- Computer science had proposed a timely, adequate solution for the architectural phase of enterprise development: event-driven, just-in-time enterprise based on the concepts of business process management (BPM), Enterprise Service Bus (ESB), and Service Orchestration Architecture. However, these concepts were not connected into a consistent and cohesive new enterprise architecture.
So, this desired target architecture should satisfy only two requirements:
- Be based on the CS approaches for the Architectural Phase.
- Be able to solve the problems mentioned above.
The reverse statement is equally true: if the proposed architecture satisfies the aforementioned requirements, it can be considered as desired target architecture. This allows us to jump directly to the static model of such EA shown in figure 1.
It represents the target architectural state of the Enterprise Service Orchestration Framework (ESOAF) called Elegant Enterprise.
This enterprise consists of a number of homogeneous domains interoperating in the following way:
- External or internal actors placing requests for service in different formats.
- Channels that receive these requests and preprocess them into a standard (usually XML-based) format.
- XML gateways, which validate (or not) these standardized requests and place them as standard request messages to the ESB.
- Enterprise Service Bus, which propagates these requests among service subscribers.
- Business Process Domain, which activates the BP corresponding to the request’s type.
- Business Rules Domain, which acts as a service provider when needed.
- Business and Data Service Domains, which provide the request processing, update the data, and respond with corresponding reply messages containing the information requested by the actor.
It can be seen that the enterprise static and dynamic picture is solely based on BPM/ESB/SOA principles of CS. It is formulated on the purely architectural level and is of a completely reference nature. That means that this architecture does not contain any concrete-enterprise-specific design level artifacts but instead formulates each and every type of them that is used by any enterprise and explicitly describes how they interoperate with each other. It describes all the elements and the processes in the enterprise in a uniform manner, which is why it is called elegant. This reference EA can and should be mapped to a concrete enterprise to create its implementation EA.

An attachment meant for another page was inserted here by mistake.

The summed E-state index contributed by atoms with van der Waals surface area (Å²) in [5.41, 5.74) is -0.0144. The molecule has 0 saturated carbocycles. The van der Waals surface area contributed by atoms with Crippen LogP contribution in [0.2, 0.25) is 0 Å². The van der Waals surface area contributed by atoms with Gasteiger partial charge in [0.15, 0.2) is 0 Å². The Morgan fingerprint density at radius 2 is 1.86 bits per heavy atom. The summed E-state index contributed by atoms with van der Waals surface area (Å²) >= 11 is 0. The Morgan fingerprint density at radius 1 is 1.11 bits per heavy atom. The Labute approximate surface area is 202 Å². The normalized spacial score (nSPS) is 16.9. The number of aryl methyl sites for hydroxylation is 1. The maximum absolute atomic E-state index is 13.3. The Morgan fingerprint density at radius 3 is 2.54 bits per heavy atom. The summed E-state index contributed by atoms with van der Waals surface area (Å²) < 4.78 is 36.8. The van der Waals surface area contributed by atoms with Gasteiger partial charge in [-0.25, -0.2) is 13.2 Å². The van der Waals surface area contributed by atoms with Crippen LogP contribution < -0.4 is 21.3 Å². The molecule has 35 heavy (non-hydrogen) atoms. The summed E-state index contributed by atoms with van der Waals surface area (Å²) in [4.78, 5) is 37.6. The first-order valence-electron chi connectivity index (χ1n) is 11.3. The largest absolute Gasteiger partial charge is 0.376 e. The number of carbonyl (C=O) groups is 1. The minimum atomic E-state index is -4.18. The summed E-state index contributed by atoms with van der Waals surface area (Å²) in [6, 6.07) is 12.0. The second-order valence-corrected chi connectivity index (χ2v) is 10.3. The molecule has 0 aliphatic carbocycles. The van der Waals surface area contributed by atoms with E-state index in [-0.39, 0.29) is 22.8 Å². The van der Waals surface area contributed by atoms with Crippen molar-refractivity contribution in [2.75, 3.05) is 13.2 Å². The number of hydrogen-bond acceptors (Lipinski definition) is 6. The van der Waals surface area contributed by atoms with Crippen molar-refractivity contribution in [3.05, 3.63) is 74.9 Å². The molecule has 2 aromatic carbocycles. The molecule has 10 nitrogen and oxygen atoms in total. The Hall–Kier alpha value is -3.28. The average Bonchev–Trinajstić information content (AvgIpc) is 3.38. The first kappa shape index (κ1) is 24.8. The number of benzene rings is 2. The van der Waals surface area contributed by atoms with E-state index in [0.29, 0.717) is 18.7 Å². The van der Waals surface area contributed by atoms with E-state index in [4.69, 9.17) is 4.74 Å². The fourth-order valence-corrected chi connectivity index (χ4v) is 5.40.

Now, let’s look at the second criteria: how this architecture helps to resolve the business problems of IT mentioned above:
1. HIGH TCO:
a. Reuseability: This architecture places an emphasis on the creation of reusable artifacts (services, process subflows, master data, etc.); their reuse enables a substantial reduction of the projects’ time-to-market and, hence, cost.
b. Replaceability: Being totally uncoupled, all domains and their particular artifacts are easily replaceable, which naturally decreases the cost of their replacement.
c. Consolidation: Business Process Orientation allows for the exact identification and unification of the services and data that enterprise really uses; hence, the cost of maintaining and updating unused artifacts is eliminated.
2. LOW BUSINESS AGILITY: As can be seen from paragraphs (a) and (b), the architecture significantly decreases the time-to-market of any functional change or enhancement, thus addressing the issue.
3. HIGH COST OF EXIT FROM LEGACY TECHNOLOGIES:
Paragraph (b) shows how this architecture is built for replacement. It can be added that it facilitates service-by-service rather than application-by-application replacement, thus decreasing the possible business trauma of such replacement. Moreover, this architecture assures business and IT that this problem will never occur again. When the current technology becomes obsolete, the uncoupled nature of the artifacts’ interoperation will make the replacement of some of them much less expensive and practically transparent for the business.
Thus, the adequacy of this EA target state is proven. It cannot, of course, be reached overnight, as a result of a Big Bang-like architectural revolution. It requires a well-defined, steady, business-safe approach to the architectural transformation of an enterprise from its arbitrary initial state via well-described intermediate states to the desired elegant state.
Elegant Enterprise might be considered as the perfect visible target state of in-house IT architecture. It can be shown that it simultaneously is a perfect initial state of the cloud-oriented enterprise architectural transformation. The target state of such a transformation might be defined using an approach similar to presented above. ESOAF calls it Heavenly Enterprise. However, that is a topic for another day.
by Wolf Rivkin, who has a master’s degree in applied mathematics and 20+ years of IT experience. He is an expert in Enterprise Business Transformation (EBT) frameworks/road maps and author of the Enterprise Service Orchestration Architecture Framework (ESOAF). He is the founder and chief architect of B-Wave Software LLC, an analytic and consulting firm in the field of EBT.